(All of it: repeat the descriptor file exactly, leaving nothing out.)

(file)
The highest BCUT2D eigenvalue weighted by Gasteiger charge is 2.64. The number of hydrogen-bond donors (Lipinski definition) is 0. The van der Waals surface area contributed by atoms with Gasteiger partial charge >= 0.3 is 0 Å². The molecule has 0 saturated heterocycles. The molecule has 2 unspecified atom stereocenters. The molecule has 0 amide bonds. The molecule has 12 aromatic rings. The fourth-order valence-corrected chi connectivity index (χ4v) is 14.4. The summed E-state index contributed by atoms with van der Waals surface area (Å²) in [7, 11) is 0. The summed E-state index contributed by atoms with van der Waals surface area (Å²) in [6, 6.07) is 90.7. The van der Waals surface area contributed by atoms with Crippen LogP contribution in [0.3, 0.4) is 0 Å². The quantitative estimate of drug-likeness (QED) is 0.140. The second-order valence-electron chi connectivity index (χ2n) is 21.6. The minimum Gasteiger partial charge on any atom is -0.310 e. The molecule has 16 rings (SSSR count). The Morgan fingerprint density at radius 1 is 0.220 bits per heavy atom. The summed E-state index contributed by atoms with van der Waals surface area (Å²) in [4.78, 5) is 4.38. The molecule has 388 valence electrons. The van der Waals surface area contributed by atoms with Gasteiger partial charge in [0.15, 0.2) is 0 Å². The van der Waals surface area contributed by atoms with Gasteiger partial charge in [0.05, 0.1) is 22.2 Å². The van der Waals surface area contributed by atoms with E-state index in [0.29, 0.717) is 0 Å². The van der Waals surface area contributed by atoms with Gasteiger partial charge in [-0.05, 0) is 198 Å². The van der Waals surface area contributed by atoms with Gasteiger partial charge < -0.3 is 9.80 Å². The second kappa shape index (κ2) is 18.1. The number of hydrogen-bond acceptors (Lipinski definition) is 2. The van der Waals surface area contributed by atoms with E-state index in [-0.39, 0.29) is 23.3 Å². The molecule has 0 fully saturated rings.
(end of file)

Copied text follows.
The highest BCUT2D eigenvalue weighted by Gasteiger charge is 2.64. The number of hydrogen-bond donors (Lipinski definition) is 0. The van der Waals surface area contributed by atoms with Gasteiger partial charge >= 0.3 is 0 Å². The molecule has 0 saturated heterocycles. The molecule has 2 unspecified atom stereocenters. The molecule has 0 amide bonds. The molecule has 12 aromatic rings. The fourth-order valence-corrected chi connectivity index (χ4v) is 14.4. The summed E-state index contributed by atoms with van der Waals surface area (Å²) in [7, 11) is 0. The summed E-state index contributed by atoms with van der Waals surface area (Å²) in [6, 6.07) is 90.7. The van der Waals surface area contributed by atoms with Crippen LogP contribution in [0.3, 0.4) is 0 Å². The quantitative estimate of drug-likeness (QED) is 0.140. The second-order valence-electron chi connectivity index (χ2n) is 21.6. The minimum Gasteiger partial charge on any atom is -0.310 e. The molecule has 16 rings (SSSR count). The Morgan fingerprint density at radius 1 is 0.220 bits per heavy atom. The summed E-state index contributed by atoms with van der Waals surface area (Å²) in [4.78, 5) is 4.38. The molecule has 388 valence electrons. The van der Waals surface area contributed by atoms with Gasteiger partial charge in [0.15, 0.2) is 0 Å². The van der Waals surface area contributed by atoms with Gasteiger partial charge in [0.05, 0.1) is 22.2 Å². The van der Waals surface area contributed by atoms with E-state index in [0.29, 0.717) is 0 Å². The van der Waals surface area contributed by atoms with Gasteiger partial charge in [-0.05, 0) is 198 Å². The van der Waals surface area contributed by atoms with Gasteiger partial charge < -0.3 is 9.80 Å². The second kappa shape index (κ2) is 18.1. The number of hydrogen-bond acceptors (Lipinski definition) is 2. The van der Waals surface area contributed by atoms with E-state index in [-0.39, 0.29) is 23.3 Å². The molecule has 0 fully saturated rings.